Ten Ways to Make Your Secondary Packaging Greener in 2010

Dennis Salazar

January 30, 2014

4 Min Read
Ten Ways to Make Your Secondary Packaging Greener in 2010


packaging is the first thing your customer sees

“Secondary packaging is the first thing your customers see but the last thing on your mind” is a great line our marketing director came up with for one of our brochures, because it is so true, especially if you are one of the up and coming e-commerce companies. All of those boxes, tape and void fill you use to get your product from point A to point B are a major expense, but also a terrific opportunity to be eco-consistent and make a great first impression.

Here are ten ways secondary packaging can help you reach your overall sustainability objectives in 2010 as well as reduce packaging costs.

1. Use the 80/20 rule to right size your secondary packaging.
One of the most common mistakes we see is companies sizing their packaging for the largest size product they ship rather than the largest volume product they ship.

2. Consolidate box sizes
If you have more than a dozen box sizes and unless you are P&G or Kraft, make 2010 the year you review your box sizes in an effort to reduce inventory. Almost every packaging audit results in sizes that can easily be eliminated.

3. Look at your packaging from the recipient’s perspective, not yours
Example - most customers do not consider white boxes as eco friendly as brown boxes and generally they are right. White boxes also look great when they are outbound but not so good when they are inbound.

4. Identify and eliminate sustainable dead ends
Simply put, if it can’t be recycled or reused, don’t utilize it. The perfect example is those paper/poly bubble laminate mailers used by almost every company. A mailer that is all plastic or all paper has a chance of being recycled. The paper/poly combination can only end up in the nearest landfill.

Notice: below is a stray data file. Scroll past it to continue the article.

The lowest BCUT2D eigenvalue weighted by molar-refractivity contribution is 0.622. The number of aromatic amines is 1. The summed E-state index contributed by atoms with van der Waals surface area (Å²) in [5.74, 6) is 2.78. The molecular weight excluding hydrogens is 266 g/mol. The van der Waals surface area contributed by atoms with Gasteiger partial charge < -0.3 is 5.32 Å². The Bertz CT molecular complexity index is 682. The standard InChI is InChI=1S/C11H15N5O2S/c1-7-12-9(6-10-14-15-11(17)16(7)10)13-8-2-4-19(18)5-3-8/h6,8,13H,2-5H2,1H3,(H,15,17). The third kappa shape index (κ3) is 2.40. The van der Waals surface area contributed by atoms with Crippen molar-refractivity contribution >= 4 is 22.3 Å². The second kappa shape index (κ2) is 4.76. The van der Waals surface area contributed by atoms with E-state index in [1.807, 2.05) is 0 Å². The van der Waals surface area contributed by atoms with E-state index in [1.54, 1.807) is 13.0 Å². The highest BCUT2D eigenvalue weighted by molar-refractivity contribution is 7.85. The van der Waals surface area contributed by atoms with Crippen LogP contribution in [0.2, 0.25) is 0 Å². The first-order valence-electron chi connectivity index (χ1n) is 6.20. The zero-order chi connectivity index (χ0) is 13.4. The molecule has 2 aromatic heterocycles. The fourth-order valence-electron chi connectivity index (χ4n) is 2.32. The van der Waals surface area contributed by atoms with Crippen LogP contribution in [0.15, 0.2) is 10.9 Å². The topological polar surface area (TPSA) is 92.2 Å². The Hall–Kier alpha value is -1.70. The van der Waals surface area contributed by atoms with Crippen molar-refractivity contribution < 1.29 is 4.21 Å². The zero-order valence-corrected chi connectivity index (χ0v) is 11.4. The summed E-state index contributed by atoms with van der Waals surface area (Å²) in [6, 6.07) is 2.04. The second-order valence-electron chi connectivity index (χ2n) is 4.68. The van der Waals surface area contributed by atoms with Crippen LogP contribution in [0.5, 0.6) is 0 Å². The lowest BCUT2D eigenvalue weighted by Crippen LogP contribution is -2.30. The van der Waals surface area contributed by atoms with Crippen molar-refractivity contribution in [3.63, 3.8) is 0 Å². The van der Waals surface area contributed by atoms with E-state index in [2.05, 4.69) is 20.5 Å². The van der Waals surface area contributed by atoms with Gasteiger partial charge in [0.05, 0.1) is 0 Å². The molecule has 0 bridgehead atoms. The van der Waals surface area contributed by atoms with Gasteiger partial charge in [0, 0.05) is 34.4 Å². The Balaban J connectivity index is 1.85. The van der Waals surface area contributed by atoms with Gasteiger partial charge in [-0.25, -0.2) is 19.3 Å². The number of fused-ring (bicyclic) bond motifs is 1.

5. Grade your packaging on an “eco obvious” scale
Not only is it green, is it obviously green? Recently someone in the sustainability business asked me if there was an easy way to tell the difference between eco friendly, biodegradable packing peanuts and the plastic ones? That indicates corn starch, biodegradable, or other eco friendly packing peanuts are not as eco obvious as some believe.

6. Commit to using recycled packaging materials whenever possible
If we recycle and we all should, we also have an obligation to try to use as much recycled product as possible. Why do companies use corrugated pallet pads and sheets made of virgin board? Only two possible reasons: they don’t know or they don’t care.

7. Re-evaluate eco friendly plastics for void fill and cushioning
Bubble and inflatable products have come a long way in the last twelve months and the cost has come down to earth making them cost and performance competitive. They are also very economical to use, ship and store so it may be a great time to reconsider them as a void fill or protective packaging option.


Rush Package

8. Consider custom size, custom grade and custom print packaging
As important as branding has become, there are many cost and environmental reasons to go green with custom products. Example – many companies use large volumes of “stock” box sizes even though they are larger than necessary, require more void fill and result in higher shipping costs. The correct size can save money in all of those areas.

9. Give paper box sealing tape another look
Many companies originally began box sealing with water activated paper tape but made the switch to plastic for convenience reasons. WAT dispensers are now less expensive, easier to use and remember, paper always trumps plastic in any eco comparison.

10. Review your shipping container options
Sometimes the best, most eco friendly box is no box at all. A great example is the number of companies who ship soft goods in corrugated boxes rather than low cost plastic or paper shipper envelopes.

The world of packaging materials is constantly changing, especially recently with the increased interest in sustainability. Even if you reviewed your packaging operation just two short years ago, you may be terribly out of date. 2010 may be the best year yet to go green and reduce cost while doing it.

Sign up for the Packaging Digest News & Insights newsletter.

You May Also Like